Colour in the Dollymount sky for Dublin Kite Festival
Thousands turn out for competitions and kite-making workshops at beach event
Kaylee Brennan-Fox (8), of Tallaght, flying a kite at the third annual Dublin Kite Festival at Dollymount Strand in Dublin. Photograph: Nick Bradshaw/The Irish Times
All set for flying at the third annual Dublin Kite Festival. Photograph: Nick Bradshaw/The Irish Times
Hundreds of rainbow-coloured kites commanded the skies above Dollymount Strand on Sunday for the third annual Dublin Kite Festival.
There were competitions, running-races and kite-making workshops at the free event for families, as well as demonstrations by master kite-flyers on the day.
The festival was organised by Limelight Communications, with support from Dublin City Council, 98fm and water sport and kite surf centre Pure Magic.
“Today is all about the family and putting some colours in the sky,” Francois Colussi from Pure Magic said.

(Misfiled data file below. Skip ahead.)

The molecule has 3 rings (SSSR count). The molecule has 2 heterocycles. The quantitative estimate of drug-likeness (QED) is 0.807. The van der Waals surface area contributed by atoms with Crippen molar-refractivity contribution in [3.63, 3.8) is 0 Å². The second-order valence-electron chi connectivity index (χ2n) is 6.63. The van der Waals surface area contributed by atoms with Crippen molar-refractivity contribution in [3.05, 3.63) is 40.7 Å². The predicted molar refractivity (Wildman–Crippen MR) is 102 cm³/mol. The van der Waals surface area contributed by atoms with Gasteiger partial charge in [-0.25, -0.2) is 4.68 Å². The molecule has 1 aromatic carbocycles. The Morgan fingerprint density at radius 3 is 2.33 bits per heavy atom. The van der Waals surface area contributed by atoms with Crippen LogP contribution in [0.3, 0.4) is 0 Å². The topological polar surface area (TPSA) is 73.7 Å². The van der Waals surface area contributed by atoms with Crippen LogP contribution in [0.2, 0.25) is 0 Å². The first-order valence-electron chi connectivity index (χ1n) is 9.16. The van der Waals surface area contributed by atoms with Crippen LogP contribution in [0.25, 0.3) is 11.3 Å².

“In the coming years the plan is to fill the whole beach and to bring even more international flyers and artists to showcase one of the best sports in the world - to fly a kite.”
Expert kite flyer Mike Dinsmore has been involved in the sport for 35 years and has toured and competed in many parts of the world.
“There are so many different aspects of the sport, so you can branch off in a lot of different directions,” he said.
Mr Dinsmore said he believes kite-flying is only beginning to take off in Ireland, and predicts the sport will be “massive” within a couple of years.
“In China, kite flying is deeply ingrained in their culture and it’s something they try to do every day,” he said. “This kind of festival is big in places like North America, but it’s really just starting off here in Ireland.”
The World’s Smallest Kite Company at the festival held workshops to teach children how to make their own kites, and expected to help build around 2,000 of the devices throughout the day.
Robert Campbell-Lloyd from the company said he believes people are drawn to kite-flying as it’s a healthy outdoor past time.
“Get away from the computer, get away from the television, come outside and enjoy nature and the wind is there to provide it for you,” he said.